A Cleric taking the Animal Domain gains a Animal Companion. At 9th level it gains the Feat MultiAttack which state:
This creature is particularly skilled at making attacks with its natural weapons.
Prerequisite: Three or more natural attacks.
Benefit: The creature's secondary attacks with natural weapons take only a –2 penalty.
Normal: Without this feat, the creature's secondary attacks with natural weapons take a –5 penalty.
Say I have a leopard with the Bite(trip), and 2 X claws. Reading this makes me think he has a -5 to the claw attacks until he gets the feat to reduce it to -2.
Yet in the Bestiary there is no such penalty, nor is it mentioned under the Animal Companion descriptors for the cheetah/leopard.
So what so of plus to attack? I am a bit confused.
Bestiary 1, page 302.
Natural AttacksMost creatures possess one or more natural attacks (attacks made without a weapon). These attacks fall into one of two categories, primary and secondary attacks. Primary attacks are made using the creature's full base attack bonus and add the creature's full Strength bonus on damage rolls. Secondary attacks are made using the creature's base attack bonus –5 and add only 1/2 the creature's Strength bonus on damage rolls. If a creature has only one natural attack, it is always made using the creature's full base attack bonus and adds 1-1/2 the creature's Strength bonus on damage rolls. This increase does not apply if the creature has multiple attacks but only takes one. If a creature has only one type of attack, but has multiple attacks per round, that attack is treated as a primary attack, regardless of its type. Table: Natural Attacks by Size lists some of the most common types of natural attacks and their classifications.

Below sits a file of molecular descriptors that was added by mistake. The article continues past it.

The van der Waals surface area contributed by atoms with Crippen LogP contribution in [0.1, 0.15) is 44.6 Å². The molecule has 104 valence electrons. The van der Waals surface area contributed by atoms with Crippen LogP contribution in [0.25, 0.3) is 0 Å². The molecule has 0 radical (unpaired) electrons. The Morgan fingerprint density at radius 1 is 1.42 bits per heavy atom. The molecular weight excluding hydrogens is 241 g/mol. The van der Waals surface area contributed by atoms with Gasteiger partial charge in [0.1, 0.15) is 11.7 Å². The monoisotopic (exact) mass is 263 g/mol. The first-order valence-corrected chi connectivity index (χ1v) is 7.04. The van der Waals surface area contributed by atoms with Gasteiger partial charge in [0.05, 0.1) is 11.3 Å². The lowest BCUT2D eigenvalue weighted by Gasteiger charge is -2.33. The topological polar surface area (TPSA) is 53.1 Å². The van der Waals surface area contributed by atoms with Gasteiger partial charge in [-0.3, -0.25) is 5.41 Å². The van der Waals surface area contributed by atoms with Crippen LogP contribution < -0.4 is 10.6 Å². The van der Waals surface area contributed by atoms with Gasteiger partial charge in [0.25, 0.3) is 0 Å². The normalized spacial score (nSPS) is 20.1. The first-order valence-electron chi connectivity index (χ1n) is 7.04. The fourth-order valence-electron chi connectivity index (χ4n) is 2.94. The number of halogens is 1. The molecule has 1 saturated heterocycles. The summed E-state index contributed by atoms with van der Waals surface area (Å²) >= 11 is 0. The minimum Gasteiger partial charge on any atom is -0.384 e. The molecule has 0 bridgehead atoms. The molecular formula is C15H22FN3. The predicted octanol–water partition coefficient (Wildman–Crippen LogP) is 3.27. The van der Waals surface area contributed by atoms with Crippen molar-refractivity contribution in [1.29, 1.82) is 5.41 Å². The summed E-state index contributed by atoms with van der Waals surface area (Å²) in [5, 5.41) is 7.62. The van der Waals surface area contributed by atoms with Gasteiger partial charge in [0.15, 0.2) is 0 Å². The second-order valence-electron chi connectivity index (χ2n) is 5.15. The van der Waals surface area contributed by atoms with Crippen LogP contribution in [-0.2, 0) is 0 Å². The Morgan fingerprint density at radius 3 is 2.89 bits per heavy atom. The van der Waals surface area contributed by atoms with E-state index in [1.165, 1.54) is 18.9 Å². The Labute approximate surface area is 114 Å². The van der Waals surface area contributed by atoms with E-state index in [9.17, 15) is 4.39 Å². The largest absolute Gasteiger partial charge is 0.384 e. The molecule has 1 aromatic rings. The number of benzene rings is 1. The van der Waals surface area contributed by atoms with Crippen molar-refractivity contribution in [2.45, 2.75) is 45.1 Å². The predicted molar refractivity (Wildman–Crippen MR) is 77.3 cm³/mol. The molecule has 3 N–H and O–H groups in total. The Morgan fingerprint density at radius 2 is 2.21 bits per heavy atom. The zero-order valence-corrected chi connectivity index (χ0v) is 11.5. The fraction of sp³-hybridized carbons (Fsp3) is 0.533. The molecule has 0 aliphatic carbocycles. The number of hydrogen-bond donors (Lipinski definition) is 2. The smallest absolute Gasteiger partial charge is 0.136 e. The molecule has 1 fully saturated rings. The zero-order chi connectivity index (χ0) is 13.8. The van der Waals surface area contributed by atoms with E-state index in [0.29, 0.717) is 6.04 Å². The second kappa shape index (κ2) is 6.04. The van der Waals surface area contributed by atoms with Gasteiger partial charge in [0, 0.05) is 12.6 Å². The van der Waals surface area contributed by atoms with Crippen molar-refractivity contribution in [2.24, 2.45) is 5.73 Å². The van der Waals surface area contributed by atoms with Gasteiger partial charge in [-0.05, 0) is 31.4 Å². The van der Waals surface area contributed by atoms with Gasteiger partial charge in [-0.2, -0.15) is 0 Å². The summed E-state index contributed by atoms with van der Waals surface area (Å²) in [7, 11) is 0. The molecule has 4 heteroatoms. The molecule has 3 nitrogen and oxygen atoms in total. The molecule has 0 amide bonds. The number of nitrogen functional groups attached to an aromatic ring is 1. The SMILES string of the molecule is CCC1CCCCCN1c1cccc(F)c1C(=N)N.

Bites and claws are considered primary attacks, as as gores, slams, stings, and talons.
Hooves, Tentacles, Wings, Pincers, Tail Slaps, and some others are secondary attacks.
Of the choices of animal companions in the core rulebook, only horses can make use of the multiattack ability, as they have the required 3 attacks, and secondary attacks.
(Ponies do have hoof attacks, but as it is their only attack, they are not considered secondary attacks.)